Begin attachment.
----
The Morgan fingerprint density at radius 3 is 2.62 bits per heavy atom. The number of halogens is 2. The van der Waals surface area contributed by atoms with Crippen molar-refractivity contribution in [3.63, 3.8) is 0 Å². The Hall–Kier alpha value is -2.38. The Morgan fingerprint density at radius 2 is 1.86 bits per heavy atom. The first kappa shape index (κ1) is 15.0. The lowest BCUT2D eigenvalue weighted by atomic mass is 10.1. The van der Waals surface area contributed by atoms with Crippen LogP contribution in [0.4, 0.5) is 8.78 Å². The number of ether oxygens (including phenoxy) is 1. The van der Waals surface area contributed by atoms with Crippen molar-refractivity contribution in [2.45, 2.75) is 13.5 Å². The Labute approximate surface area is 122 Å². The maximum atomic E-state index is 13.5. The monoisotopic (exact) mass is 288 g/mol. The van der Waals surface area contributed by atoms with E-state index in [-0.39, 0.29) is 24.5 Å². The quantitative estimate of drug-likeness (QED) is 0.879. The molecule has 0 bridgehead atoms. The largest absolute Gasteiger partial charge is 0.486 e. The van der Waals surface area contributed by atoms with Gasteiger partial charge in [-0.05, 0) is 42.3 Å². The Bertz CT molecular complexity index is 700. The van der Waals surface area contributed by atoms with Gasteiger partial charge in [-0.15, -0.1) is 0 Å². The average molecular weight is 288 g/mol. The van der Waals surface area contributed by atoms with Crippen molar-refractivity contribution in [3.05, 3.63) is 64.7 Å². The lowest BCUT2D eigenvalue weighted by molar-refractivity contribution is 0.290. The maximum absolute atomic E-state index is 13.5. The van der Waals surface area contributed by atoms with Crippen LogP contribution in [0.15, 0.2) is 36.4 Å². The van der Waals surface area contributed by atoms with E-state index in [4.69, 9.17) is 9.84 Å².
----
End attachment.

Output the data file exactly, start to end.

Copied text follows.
The Morgan fingerprint density at radius 3 is 2.62 bits per heavy atom. The number of halogens is 2. The van der Waals surface area contributed by atoms with Crippen molar-refractivity contribution in [3.63, 3.8) is 0 Å². The Hall–Kier alpha value is -2.38. The Morgan fingerprint density at radius 2 is 1.86 bits per heavy atom. The first kappa shape index (κ1) is 15.0. The lowest BCUT2D eigenvalue weighted by atomic mass is 10.1. The van der Waals surface area contributed by atoms with Crippen LogP contribution in [0.4, 0.5) is 8.78 Å². The number of ether oxygens (including phenoxy) is 1. The van der Waals surface area contributed by atoms with Crippen molar-refractivity contribution in [2.45, 2.75) is 13.5 Å². The Labute approximate surface area is 122 Å². The maximum atomic E-state index is 13.5. The monoisotopic (exact) mass is 288 g/mol. The van der Waals surface area contributed by atoms with E-state index in [-0.39, 0.29) is 24.5 Å². The quantitative estimate of drug-likeness (QED) is 0.879. The molecule has 0 bridgehead atoms. The largest absolute Gasteiger partial charge is 0.486 e. The van der Waals surface area contributed by atoms with Gasteiger partial charge in [-0.05, 0) is 42.3 Å². The Bertz CT molecular complexity index is 700. The van der Waals surface area contributed by atoms with Gasteiger partial charge in [-0.15, -0.1) is 0 Å². The average molecular weight is 288 g/mol. The van der Waals surface area contributed by atoms with Crippen molar-refractivity contribution in [3.05, 3.63) is 64.7 Å². The lowest BCUT2D eigenvalue weighted by molar-refractivity contribution is 0.290. The maximum absolute atomic E-state index is 13.5. The van der Waals surface area contributed by atoms with Crippen LogP contribution in [0.15, 0.2) is 36.4 Å². The van der Waals surface area contributed by atoms with E-state index in [4.69, 9.17) is 9.84 Å².